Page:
Incoming first-year students sign up for the Ohio University Wildlife Club and other student organizations during the Student Involvement Fair on the College Green on Sunday, Aug. 24.
Photographer: Lauren Pond
First-year student Hayden Clark participates in the Student Involvement Fair.
Photographer: Lauren Pond
Filipo Lubua, right, and Amanda Mansfield serve watermelon to new students.
Photographer: Lauren Pond
Aug 28, 2014
By Gretchen Gregory
Thousands of first-year students filled the College Green in anticipation of learning more about student organizations on Sunday, after a spirited procession Uptown led by the Marching 110.
Informational packets, sunglasses, bags featuring Ohio University logos, and other free items designed to promote student organizations were provided to students as they arrived through the College Gate from the Convocation Center where President Roderick J. McDavis welcomed first-year students to campus. Three hundred of the 515 student organizations were represented at this year’s Campus Involvement Fair.
“The Student Involvement Fair is such an exciting opportunity for first year students to experience OHIO involvement in a tangible way,” said Jesse Neader, coordinator for student organizations. “When the convocation procession enters College Green led by the Marching 110, you can feel the energy, and it’s contagious. It's one of the unique things about OHIO students. They are so ready to learn outside of the classroom and positively effect the University and global community.”
Several groups said their recruitment efforts exceeded expectations at this year’s event, he continued. “In my mind that is the definition of a successful Involvement Fair,” he said.
Among those participating in the Campus Involvement Fair were representatives of the 30 fraternities and sororities that make up the Office of Sorority and Fraternity Life. Volunteers answered questions and provided flyers to students in Greek Life in an effort to promote recruitment.
"I see the Involvement Fair as a unique way for students to find ways to get involved and connected to Ohio University,” said Kristen Kardas, assistant director for the office of sorority and fraternity life. “There really is a student organization that could fit anyone’s interests, and the fair gives students a ‘one-stop’ way to find those groups.”
Besides having a multitude of student organizations, students at the fair outlined why they chose Ohio University. While some noted a specific major the school offered, many more noted the beautiful campus, diversity, and fun atmosphere.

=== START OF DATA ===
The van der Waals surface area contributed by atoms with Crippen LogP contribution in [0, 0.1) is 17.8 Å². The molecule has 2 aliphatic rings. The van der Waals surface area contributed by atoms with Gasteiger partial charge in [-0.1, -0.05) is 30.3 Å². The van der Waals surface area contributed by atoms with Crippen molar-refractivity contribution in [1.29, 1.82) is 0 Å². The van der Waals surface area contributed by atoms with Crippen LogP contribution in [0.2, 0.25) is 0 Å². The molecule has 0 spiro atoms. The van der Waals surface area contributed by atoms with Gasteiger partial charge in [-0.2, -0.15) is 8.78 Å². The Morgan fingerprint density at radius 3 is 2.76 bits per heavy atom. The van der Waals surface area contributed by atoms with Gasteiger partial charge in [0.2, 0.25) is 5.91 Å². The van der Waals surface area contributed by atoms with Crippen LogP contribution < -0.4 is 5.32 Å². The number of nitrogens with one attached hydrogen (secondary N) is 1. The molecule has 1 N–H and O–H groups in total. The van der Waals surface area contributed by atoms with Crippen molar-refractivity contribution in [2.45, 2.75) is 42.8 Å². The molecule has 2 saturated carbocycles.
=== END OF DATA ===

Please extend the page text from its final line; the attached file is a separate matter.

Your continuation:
Aidan Blake of North Olmstead said he was looking around the involvement fair to see if there was anything that sparked his interest. “I knew OHIO was a good place and I could fit in real easily, meet new people and experience a new form of learning,” he said.
“When I visited campus, I decided it was a great community,” said Emily Crouse of Avon Lake. “It’s big, and there are so many different majors to choose from. When I first stepped on campus, it was just the best feeling ever. I came from a small city, so getting to know a lot of other people is what I’m looking forward to the most.”
Nia Turner of Cleveland said she chose OHIO because of the good journalism program. “When I came here the first time, I fell in love with the campus and everything,” she said as she walked in the procession to College Green. “I think I’m looking forward to trying new things. I went to a really small high school, so I want to branch out and join clubs and see what there is to do.”
“I’m excited to meet new people and get involved in school and the whole University experience,” said Marissa Van Rhijn of Tucson, Ariz. “I came to campus and fell in love with it, and said this is where I’m going to school.”
“Campus is super beautiful,” said Alex Milesky of Dublin. “I love the diversity and how everyone is so friendly. At other schools, there’s not a fun atmosphere."
Other students, like Nathan McNamara of Clarion, Pa. and Patrick Van Fossen of Columbus, joined OHIO because their relatives went to school here.
“My mom went here, so I am too. I’m most looking forward to meeting new people,” Van Fosse said.
At least one alumnus excitedly watched the Marching 110 lead students Uptown along Richland Avenue to the College Green. Susie Lindeman, a 1974 graduate of OHIO, lives in Laz Cruzas, N.M. and is taking a trip throughout the Midwest and South, and Athens was on the way.
“I never in a million years thought that I would have the chance to see the Marching 110 band again in Athens,” she said as she cheered with them along Richland Avenue. “On my trip, I wanted to stop in Athens where I lived for four years. I’ve seen them perform at the Rose Bowl and I go see them whenever I can.”
Lindeman, who has visited Michigan and Ohio, will visit Ashville, N.C. and Nashville, Tenn. before returning home to New Mexico.
“Other bands aren’t anything like the Marching 110,” she said. “I’m so happy they’re here!”
The Interfraternity Council is organizing a Fraternity Values Presentation to educate students on which fraternities are values-based organizations, and hear about what IFC fraternity expresses. This is a mandatory event for those interested in joining a fraternity. The presentation will be presented during the following times: Thursday, Sept. 4 and Friday, Sept. 5 at 6 p.m. in Walter Hall 235. Visit http://www.ohioifc.com for specific information and to register.
Women's Panhellenic Association
Formal recruitment for the Women's Panhellenic Association begins Sept. 9 at 7 p.m. in Baker Ballroom. For more information or to register for this event, visit www.ohiowpa.com.